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Katherine Gallagher
To workshop or not to workshop?
This topic usually brings out strong feelings ranging from the affirmative views of people who got their start in writing through workshops to others who’ve found the process time-wasting and worse - destructive in various ways, producing sameness and a corresponding lack of originality. Take this letter in the latest Mslexia 31, Oct/Nov 06.  Writing of the current crop of competition winners chosen by Wendy Cope for the 2006 Mslexia Poetry Competition, the writer, E. Fox says: ‘Most were curiously lifeless and could almost have been written by the same person, or indeed a committee.’ (p.4)    S/he goes on that s/he’s not specifically criticising women’s verse ‘as a similar “cosiness” can be found in men’s verse and that of British poets in general.’ – producing a lack of originality in style and subject-matter. And here’s the crunch. E. Fox blames ‘the explosion of poetry workshops for the proliferation of such clonic irrigation (or irritation)’.
            Food for thought. I’ve heard this argument before but am unconvinced. It is certainly debatable as to what workshops achieve in the short-term and whether they can be blamed for the shortcomings of poetry in general. Workshops are only as ‘good’ or ‘bad’ as the poets attending them, or more importantly, those leading them. That said, I think every poet who’s been a keen workshop-attendee could look at his or her writing in terms of ‘Before and after workshops’. I’m sure all poets remember their first tentative entries into the workshop world. My first was with two Australian poets back in 1968: Bruce Dawe and Judith Wright – both important influences on my work. Particularly, Judith Wright, one of Australia’s greatest poets whom I call my ‘poetry godmother’. Since then, I’ve participated in many other workshops including a week-long Arvon Course and many one-day themed ones. I’ve also been in groups that met weekly or monthly. All these have helped me to make progress with my poetry. I still attend workshops but also lead them – face-to-face and distance-learning.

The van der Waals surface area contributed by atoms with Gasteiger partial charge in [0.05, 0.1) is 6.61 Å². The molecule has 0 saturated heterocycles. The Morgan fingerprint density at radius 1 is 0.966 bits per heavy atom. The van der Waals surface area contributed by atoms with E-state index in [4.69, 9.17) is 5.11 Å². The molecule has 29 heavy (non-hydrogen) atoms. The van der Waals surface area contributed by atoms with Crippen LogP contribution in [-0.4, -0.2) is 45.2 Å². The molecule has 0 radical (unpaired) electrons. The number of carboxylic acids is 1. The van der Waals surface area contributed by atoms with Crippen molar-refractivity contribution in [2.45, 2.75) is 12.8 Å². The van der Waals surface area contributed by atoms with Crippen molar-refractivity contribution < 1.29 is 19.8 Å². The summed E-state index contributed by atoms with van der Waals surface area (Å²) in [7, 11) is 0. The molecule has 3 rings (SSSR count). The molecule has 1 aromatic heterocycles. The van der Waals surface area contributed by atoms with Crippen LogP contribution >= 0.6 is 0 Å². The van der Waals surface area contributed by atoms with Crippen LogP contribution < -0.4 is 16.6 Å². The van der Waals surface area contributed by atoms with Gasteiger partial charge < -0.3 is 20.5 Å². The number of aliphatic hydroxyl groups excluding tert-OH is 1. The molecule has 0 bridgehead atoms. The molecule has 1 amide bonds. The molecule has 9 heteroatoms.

Which brings me to the main reasons for workshopping. Practically, workshops provide the best means of getting started, of learning groundwork techniques (exploring the forms, use of the notebook, commonplace book and journal); of meeting new poets on the page as well as a host of practising or beginning poets; of developing critical parameters – above all, of developing confidence in one’s own abilities. I believe that while writing can’t be taught, the craft can. Would-be poets need to read widely.‘Read the Moderns, but also the Metaphysicals. Read European poets, read Asian poets, the Chinese and the Japanese,’ Judith Wright advised me, saying how she’d dropped out of her University Course of seemingly endless Beouwolf to spend time in the library. Certainly, reading ‘widely’ is one of the best ways of introducing spark and surprise into one’s writing: reading the work of other poets but material from other disciplines as well. The poet is a magpie and needs to be forever on the lookout for new subjects and new angles. Pound’s ‘Make it new’ is forever relevant. But back to workshops. Poetry is a broad school and I often wish there’d been more workshops around when I was starting out.